There are various words that people may use to describe their diet:

  • Vegan: a person who does not eat or use animal products
  • Plant-based: a person whose diet consists mostly or entirely of food derived from plants
  • Flexitarian: a person who has a primarily vegetarian diet but occasionally eats meat or fish
  • Reducetarian: a person who actively reduces the amount of meat and/or dairy products they consume

You may find that one of these matches you perfectly. Or perhaps you have tendencies from two or more categories. Perhaps your dietary preferences switch between these over time. This can make it very difficult to label your diet, and another reason why you probably shouldn’t try to.

vegan label

How to be a part-time vegan

There are many different ways follow a vegan diet part of the time. These include:

  • Meat-free Mondays – Following a vegan diet only on Mondays
  • Vegan on weekdays – Relaxing your vegan diet at the weekends
  • No meat after 2pm – Eating a vegan breakfast and lunch
  • Be vegan only at home – Relaxing your vegan diet when you eat out
  • Vegan except for trace ingredients – Eating vegan except for foods that contain small amounts of eggs or milk
  • Be vegan only when vegan food is available – Eating vegan when you can be eating vegetarian when you can’t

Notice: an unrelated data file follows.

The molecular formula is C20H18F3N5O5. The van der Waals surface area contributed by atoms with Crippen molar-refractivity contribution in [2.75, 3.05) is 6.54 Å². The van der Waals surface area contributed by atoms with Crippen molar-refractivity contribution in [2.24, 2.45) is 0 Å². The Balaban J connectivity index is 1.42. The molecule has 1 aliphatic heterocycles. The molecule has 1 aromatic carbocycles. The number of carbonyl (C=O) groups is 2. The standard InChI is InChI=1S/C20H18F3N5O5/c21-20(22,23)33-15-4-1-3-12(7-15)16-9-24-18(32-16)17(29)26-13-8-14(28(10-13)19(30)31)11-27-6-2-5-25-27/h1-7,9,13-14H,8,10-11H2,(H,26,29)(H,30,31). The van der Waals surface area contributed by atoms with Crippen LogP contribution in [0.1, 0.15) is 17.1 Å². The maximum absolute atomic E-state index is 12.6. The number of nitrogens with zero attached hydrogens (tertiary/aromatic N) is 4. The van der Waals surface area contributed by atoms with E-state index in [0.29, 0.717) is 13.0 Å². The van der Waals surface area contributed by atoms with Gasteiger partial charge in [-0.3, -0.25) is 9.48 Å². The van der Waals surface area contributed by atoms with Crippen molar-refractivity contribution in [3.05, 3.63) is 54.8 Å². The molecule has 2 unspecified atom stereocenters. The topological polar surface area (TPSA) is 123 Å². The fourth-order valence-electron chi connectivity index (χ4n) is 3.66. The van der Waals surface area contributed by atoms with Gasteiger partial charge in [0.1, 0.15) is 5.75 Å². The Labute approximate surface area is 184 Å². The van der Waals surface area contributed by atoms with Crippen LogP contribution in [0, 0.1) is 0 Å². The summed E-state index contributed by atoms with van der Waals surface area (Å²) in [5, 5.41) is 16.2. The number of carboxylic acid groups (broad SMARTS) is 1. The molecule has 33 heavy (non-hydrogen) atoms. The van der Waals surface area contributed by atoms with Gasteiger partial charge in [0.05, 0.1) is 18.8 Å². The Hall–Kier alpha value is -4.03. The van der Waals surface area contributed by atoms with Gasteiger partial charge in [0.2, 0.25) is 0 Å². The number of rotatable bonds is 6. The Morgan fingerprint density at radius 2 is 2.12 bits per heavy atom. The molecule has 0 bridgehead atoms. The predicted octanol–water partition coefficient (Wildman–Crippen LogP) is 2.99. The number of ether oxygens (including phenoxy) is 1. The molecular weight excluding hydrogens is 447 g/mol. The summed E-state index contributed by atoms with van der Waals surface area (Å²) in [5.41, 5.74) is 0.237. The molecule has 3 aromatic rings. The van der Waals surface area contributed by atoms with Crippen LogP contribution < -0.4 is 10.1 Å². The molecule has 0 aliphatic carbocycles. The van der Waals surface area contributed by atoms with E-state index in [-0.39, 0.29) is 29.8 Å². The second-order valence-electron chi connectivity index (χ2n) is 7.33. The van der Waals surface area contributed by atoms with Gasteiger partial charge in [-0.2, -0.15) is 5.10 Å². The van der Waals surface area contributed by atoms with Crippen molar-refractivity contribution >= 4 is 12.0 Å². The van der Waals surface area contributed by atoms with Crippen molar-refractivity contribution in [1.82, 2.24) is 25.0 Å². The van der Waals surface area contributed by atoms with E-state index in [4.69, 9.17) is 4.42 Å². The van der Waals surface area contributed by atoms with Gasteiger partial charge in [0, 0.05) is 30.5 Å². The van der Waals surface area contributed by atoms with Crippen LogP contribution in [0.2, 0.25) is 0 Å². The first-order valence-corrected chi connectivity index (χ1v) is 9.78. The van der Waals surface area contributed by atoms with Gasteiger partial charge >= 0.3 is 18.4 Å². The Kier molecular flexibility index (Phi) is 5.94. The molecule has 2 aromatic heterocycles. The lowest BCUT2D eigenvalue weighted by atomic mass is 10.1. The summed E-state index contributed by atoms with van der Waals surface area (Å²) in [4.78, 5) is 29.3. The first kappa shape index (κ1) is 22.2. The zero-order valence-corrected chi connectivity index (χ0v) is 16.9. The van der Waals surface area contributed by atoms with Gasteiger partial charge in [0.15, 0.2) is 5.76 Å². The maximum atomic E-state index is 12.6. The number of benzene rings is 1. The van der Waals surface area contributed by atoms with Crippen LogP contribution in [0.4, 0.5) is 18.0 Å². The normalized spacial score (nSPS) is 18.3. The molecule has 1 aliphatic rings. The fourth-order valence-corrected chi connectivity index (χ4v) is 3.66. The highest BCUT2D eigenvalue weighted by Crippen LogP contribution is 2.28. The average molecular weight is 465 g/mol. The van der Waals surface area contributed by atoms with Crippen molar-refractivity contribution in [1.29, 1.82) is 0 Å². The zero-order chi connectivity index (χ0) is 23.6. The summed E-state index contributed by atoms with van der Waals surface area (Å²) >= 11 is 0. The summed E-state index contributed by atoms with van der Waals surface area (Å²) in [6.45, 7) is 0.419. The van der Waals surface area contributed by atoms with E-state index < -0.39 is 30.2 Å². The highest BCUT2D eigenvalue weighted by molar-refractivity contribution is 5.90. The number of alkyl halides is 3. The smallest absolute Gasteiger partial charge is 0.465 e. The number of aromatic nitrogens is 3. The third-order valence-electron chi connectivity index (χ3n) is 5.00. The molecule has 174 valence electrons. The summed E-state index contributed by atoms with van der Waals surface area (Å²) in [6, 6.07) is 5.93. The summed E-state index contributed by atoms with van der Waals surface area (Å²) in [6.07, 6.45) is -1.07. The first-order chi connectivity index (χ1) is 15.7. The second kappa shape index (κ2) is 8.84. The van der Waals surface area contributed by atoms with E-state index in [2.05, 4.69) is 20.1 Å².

The benefits of a part-time vegan diet

The benefits of a part-time vegan diet are very much the same benefits as going completely vegan, just at a lower level. If you eat vegan 90% of the time, you’ll see 90% of these benefits:

  • Save animal lives – by keeping them out of the food chain
  • Alleviate world hunger – by feeding grain to people instead of cattle
  • Help our planet – by reducing toxic emissions caused by animal agriculture
  • Stop the extinction of species – by reducing the loss of rainforest and other areas
  • Health benefits – such as weight loss, lower cholesterol an increased energy
  • Save money – as fresh fruit and vegetables are cheaper than animal products

A part-time vegan diet will also be easier to stick to than a full-time vegan diet. If you can be a part-time vegan forever or a full-time vegan for only a few weeks, then it’s a no-brainer which will have the greatest benefits for your health, the animals and our planet.

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4 thoughts on “Can you be a part-time vegan?”

  1. I love your post. I’ve been a vegetarian for over 12 years. Right now my diet is almost vegan, I only eat small amounts of milk and eggs, for example a doughnut, if there isn’t a vegan one available. On top of that, I bought and still buy wool and honey (don’t eat much of it, but I always have a jar or two at home). I never bought leather in the last 20 years of my life and that includes the car (fabric seats, there is a bit of leather on the steering wheel). But, because of pushy vegans, I don’t say that I’m vegan, unless I need to explain to a cashier why I’m not getting a leather case for sunglasses or similar strange situations like this one.
    A more relaxed approach would help everyone make better choices, more compassionate ones. I’m especially annoyed when a pushy vegan has no issues with palm oil from non-sustainable sources though, as if something is vegan is 100% cruelty-free too.

    Reply
    • 100% agree with you. Small amounts of milk and eggs make no difference in the grand scheme of things and people should be applauded for making a difference like you are.

      Reply
  2. This is great! I’m semi-vegan. I’m vegan when I can be. But if I’m at Everest Base Camp and the dahl contains butter, I’m not going to make a fuss. I call it practical vegan. It works for me and that’s all that matters.

    Reply